By John Morrison
Head Space is the distance from the rear of the cartridge to the face of the bolt when the cartridge is fully seated in the chamber and the bolt is in the locked position.
Check the firearm to ensure it is not loaded. No live ammo or empty casings are needed to set the head space or timing.
With the bolt face is the surface on the bolt that has the firing pin hole in it, not the very front surface of the bolt. The rail lugs are the very front surface and normally make contact with the barrel face when the gun is firing.
The .125 thick portion of the head space, all recoiling parts must go fully forward without being forced. The tension from the recoil spring should be sufficient. In this position, the barrel extension is in contact and flush with the face of the trunion (no gap). You will not be able to see the adjustment notches on the barrel. They will be completely inside the trunion.
If the gun will not completely close to this position, the head space is already too tight. The notches on the barrel will be visible at this point. You must unscrew the barrel one or two notches at a time with the blade of a screw driver, combination tool, or a cartridge point, until the barrel extension closes fully against the trunion face.
Using the Gauge
Pull the charging handle approximately 3/4” to the rear from the closed position. Insert the .125 end of the head space gauge between the bolt face and the barrel face. Turn the barrel in, one click at a time, until the gauge is tight between them. Back the barrel off one click. If the barrel is between clicks, back off to the nearest click, then one whole click. (Head space is set)
When these adjustments are completed with good, serviceable parts and a proper chamber depth in the barrel, the head space will be correct.
One or two clicks in or out may be required for a better performance with used and worn parts or for the use of substandard non-GI ammo.
Common Problems of Head Space Set too Tight
1) The gun operates sluggishly or erratic because the parts are binding.
2) Extraction trouble may occur because of improper locking and unlocking.
3) If the adjustment is very tight and the barrel notches can be seen, the bolt handle will not go fully forward and the firing pin will not drop when the trigger is pulled.
Common Problems of Head Space too Loose
1) A ruptured cartridge
2) Split cases (with good ammo). Bad ammo may have split cases before you fire it.
3) The bolt can be moved slightly from the front to the rear independently of the barrel and the barrel extension.
If problems from a too tight or too loose head space are present after setting per these instructions, turn the barrel one click at a time but not more than two clicks total in either direction from the original setting. If there is no improvement in performance, there is some other mechanical problem with the gun, or there is a problem with the ammo being used.
The only exception to this is the .308 conversion (with an original Israeli .308 barrel). The chamber depth in these barrels is .010 more shallow than a GI type barrel. It would be safe to turn the Israeli .308 barrel two more clicks out beyond these recommended adjustments if the gun shows signs of a too tight head space problem.
All the head space adjustments are done with a charged bolt and cocked firing pin. Do not pull the trigger and drop the firing pin on the head space gauge. It may break your firing pin!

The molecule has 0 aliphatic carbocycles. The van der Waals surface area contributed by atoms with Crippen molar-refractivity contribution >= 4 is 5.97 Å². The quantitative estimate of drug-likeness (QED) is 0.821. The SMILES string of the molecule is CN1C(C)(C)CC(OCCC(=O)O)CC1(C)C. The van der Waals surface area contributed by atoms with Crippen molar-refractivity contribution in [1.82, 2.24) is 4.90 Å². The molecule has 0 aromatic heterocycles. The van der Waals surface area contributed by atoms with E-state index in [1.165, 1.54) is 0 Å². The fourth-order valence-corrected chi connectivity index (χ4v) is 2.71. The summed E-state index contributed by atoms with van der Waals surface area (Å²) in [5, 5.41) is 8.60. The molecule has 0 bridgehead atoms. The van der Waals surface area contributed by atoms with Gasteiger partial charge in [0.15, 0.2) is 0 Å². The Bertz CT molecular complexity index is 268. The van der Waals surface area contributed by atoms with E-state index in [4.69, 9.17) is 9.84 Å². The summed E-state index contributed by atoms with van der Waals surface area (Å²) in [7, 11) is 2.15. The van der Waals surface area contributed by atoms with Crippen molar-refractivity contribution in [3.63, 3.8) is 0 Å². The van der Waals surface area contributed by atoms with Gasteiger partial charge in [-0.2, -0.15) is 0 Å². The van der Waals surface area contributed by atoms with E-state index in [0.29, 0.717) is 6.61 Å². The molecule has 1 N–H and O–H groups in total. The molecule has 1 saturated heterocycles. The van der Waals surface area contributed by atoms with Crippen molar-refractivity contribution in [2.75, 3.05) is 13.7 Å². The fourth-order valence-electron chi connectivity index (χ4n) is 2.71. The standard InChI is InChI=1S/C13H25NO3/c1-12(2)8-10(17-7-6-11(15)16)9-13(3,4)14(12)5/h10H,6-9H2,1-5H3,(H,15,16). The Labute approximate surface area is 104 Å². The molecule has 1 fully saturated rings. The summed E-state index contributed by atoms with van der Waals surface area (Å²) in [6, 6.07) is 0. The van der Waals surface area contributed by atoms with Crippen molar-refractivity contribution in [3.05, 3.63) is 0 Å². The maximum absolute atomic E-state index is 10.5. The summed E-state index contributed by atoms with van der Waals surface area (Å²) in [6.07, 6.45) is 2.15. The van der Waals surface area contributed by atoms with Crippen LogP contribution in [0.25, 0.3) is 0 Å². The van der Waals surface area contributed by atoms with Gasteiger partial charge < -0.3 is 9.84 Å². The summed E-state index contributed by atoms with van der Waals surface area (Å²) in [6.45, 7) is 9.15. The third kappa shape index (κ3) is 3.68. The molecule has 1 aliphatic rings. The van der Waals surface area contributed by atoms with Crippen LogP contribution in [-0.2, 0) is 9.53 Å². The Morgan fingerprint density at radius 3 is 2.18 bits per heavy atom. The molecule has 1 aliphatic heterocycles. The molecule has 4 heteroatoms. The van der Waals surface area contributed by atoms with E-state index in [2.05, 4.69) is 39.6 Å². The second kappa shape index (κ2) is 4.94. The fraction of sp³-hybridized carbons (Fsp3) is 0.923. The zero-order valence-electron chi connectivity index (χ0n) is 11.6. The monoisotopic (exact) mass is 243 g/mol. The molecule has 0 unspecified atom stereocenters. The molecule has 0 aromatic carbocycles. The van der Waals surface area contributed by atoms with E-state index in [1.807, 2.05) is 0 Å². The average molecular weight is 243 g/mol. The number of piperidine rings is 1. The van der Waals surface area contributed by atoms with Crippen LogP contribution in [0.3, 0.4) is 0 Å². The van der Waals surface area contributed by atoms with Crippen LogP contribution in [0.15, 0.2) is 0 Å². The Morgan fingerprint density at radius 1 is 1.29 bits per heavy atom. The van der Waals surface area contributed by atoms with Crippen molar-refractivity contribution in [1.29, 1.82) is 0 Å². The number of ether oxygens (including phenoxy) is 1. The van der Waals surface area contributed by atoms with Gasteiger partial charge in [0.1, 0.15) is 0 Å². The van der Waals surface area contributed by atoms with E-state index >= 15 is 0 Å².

Charge the gun to cock the firing pin and let the bolt drop fully forward. The firing pin should be cocked and inside the bolt face. If the firing pin can be seen sticking out of the bolt face before the trigger is pulled, do not attempt to fire the gun with live ammo. The timing is way too fast. An entire belt of ammo can be fired without the trigger ever being pulled.
With the gun charged and the firing pin cocked, pull the charging handle back just far enough to put the .120 thick portion of the timing gauge between the barrel extension and the trunion. Let go of the charging handle. The gauge is held in position from the recoil spring pressure. Pull the trigger to see if the gun will fire. It should not fire. This is the ‘no fire” portion of the gauge. If the gun does fire, the timing is too fast and will need adjustment.
If the gun does not fire, then pull the charging handle back far enough to remove the gauge and let the barrel extension close so the .030 portion of the gauge is between the trunion and the barrel extension. Pull the trigger. The gun should fire at this setting. This is the ‘fire’ portion of the gauge. If the gun does not fire, your timing is too slow and will need adjustment.
Adjust Timing as Follows
The trigger bar must be removed from the gun for adjustments to be made. The dovetail end of the trigger bare that engages the sear in the rear of the bolt must be bent upward or downward to speed up or slow down the timing. Do not try to bend too much in either direction at one time; small mounts are best. It may take a few tries. This aera of the trigger is thin and semi-soft. It is made that way jut for this type of adjustment.
If the timing of the gun is too fast and needs an adjustment, the dovetail end on the trigger bar will need to be bent upward. In order to know what is upward, you need to look at the trigger bar as if it is in the trigger assembly.
Bending this end downward will correct a slow timing problem and get the trigger bar to trip the bolt sear that much sooner, thus speeding up the timing.
Changing parts or a combination of parts on any gun can adversely affect your timing and head space adjustments. Always re-check these adjustments when the parts are changed in the gun.
At one point, Ohio Ordnance Works, Inc., made the gauge shown in this article. If you’re looking for one, hit them up and maybe they have one kicking around
|This article first appeared in Small Arms Review V2N9 (June 1999)